For many of you out there, Thoracic Outlet Syndrome, abbreviated TOS, is one you may not have heard of. Yet, it arises most commonly in people who have been in traumatic accidents, typically in car accidents, or who do repetitive jobs, such as computer work at a non-ergonomic workstation, so that is potentially a lot of people. In addition to the two causes mentioned already, there are other less common causes of Thoracic Outlet Syndrome, like the presence of an extra small rib that can compress nerves and blood vessels near the lower side of the neck. Regardless of the underlying cause, folks who develop Thoracic Outlet Syndrome often complain of a host of symptoms, which can include, but are not limited to, numbness and pain in the affected side of the neck, that is, in the arm, front chest and neck. There can also be weakness in that arm or hand. Symptoms often come and go, and in some situations can be positional in nature, only arising when the affected side arm is lifted and held overhead for a little while.
What’s happening under the skin, so to speak, is that any of a number of structures could be getting compressed that should not be. More specifically, the cervical nerves that come out of your spine and come together to form the brachial plexus, (a kind of super highway interchange of different nerves from the cervical spine before heading down into the arm) can be pushed on by muscles and/or bones and lead to the symptoms described above. The same fate can befall the subclavian artery, the large blood vessel from the heart that feeds the arms, as it moves through the area of the side neck, under the collar bone, and out into the upper arm.
A commonly cited aggravator of this condition is poor posture, which we have mentioned in many other contexts as contributing to other body pain conditions, and for which yoga is such a great antidote. In fact, most people diagnosed with Thoracic Outlet Syndrome will first be referred to physical therapy for postural re-alignment and stretches to open up the area of the neck and upper chest in order to create more space around the brachial plexus and arteries and veins to lessen or eliminate the symptoms associated with the condition. One muscle group that is often implicated in compressing the nerves and blood vessels is the scalenes, specifically the anterior and medial bodies of this three-muscle trio.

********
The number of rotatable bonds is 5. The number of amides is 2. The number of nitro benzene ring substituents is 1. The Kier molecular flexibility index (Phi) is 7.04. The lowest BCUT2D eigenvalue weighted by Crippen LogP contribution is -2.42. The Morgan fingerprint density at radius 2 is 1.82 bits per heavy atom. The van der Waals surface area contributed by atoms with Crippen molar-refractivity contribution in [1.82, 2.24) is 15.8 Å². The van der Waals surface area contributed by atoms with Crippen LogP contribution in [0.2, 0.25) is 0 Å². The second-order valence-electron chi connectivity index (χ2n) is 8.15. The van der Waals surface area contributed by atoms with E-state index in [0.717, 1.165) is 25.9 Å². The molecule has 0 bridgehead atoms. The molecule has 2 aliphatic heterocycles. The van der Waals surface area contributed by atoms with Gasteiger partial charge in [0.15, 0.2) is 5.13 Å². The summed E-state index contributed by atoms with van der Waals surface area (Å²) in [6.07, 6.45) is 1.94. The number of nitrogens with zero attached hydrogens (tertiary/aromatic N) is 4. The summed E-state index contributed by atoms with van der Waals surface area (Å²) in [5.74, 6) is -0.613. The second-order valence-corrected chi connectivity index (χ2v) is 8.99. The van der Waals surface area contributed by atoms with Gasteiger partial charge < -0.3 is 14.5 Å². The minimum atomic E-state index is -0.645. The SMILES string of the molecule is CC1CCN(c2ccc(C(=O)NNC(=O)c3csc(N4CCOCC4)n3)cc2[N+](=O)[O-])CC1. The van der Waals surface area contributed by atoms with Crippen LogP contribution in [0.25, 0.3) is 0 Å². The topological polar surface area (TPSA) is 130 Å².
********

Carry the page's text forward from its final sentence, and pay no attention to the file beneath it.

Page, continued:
|Muscles of the Neck|
Yoga could be a great adjunct to this healing process, since many of our sequences and poses address this area of the body nicely. Even simple warm up exercises like shoulder rolls, where you bring your shoulders forward, then up, then back and down, can start to improve this area immensely. I start class with this kind of attention to the upper chest quite often. Basic attention to Mountain pose and supported reclining backbends would be good starting places as well. And there are a few postures that directly affect the scalenes, such as the head positions in Bharadvajrasana seated twist in which you rotate and then side-bend the neck.
Conversely, since folks with Thoracic Outlet Syndrome often get symptoms when their arms are held overhead, some caution must be used when doing yoga poses with the arms ups, like Warrior I pose, for instance, especially if you intend to hold the pose for a while. I would not be surprised that a few people out there may have become aware of their positional symptoms after starting yoga due to the demands of the poses on the arms. (Yoga would not “cause” Thoracic Outlet Syndrome, but could alert you to its presence in such positions as Mountain pose with arms overhead, Urdhva Hastasana.) If such postures do bring on pain or numbness, it might be more prudent to experiment with dynamic versions of such poses, moving the arms up and down with the breath to see if the dynamic action precipitates symptoms. If not, you could continue to practice this way or even add in short holds as long as no symptoms arise.
By moving and liberating held tension in this area, ultimately you may be able to relieve the compression that is underlying the Thoracic Outlet Syndrome. In fact, most patients with this diagnosis find some improvement with modalities like physical therapy and, I suspect, yoga as well, and very few have to resort to surgical intervention to find relief.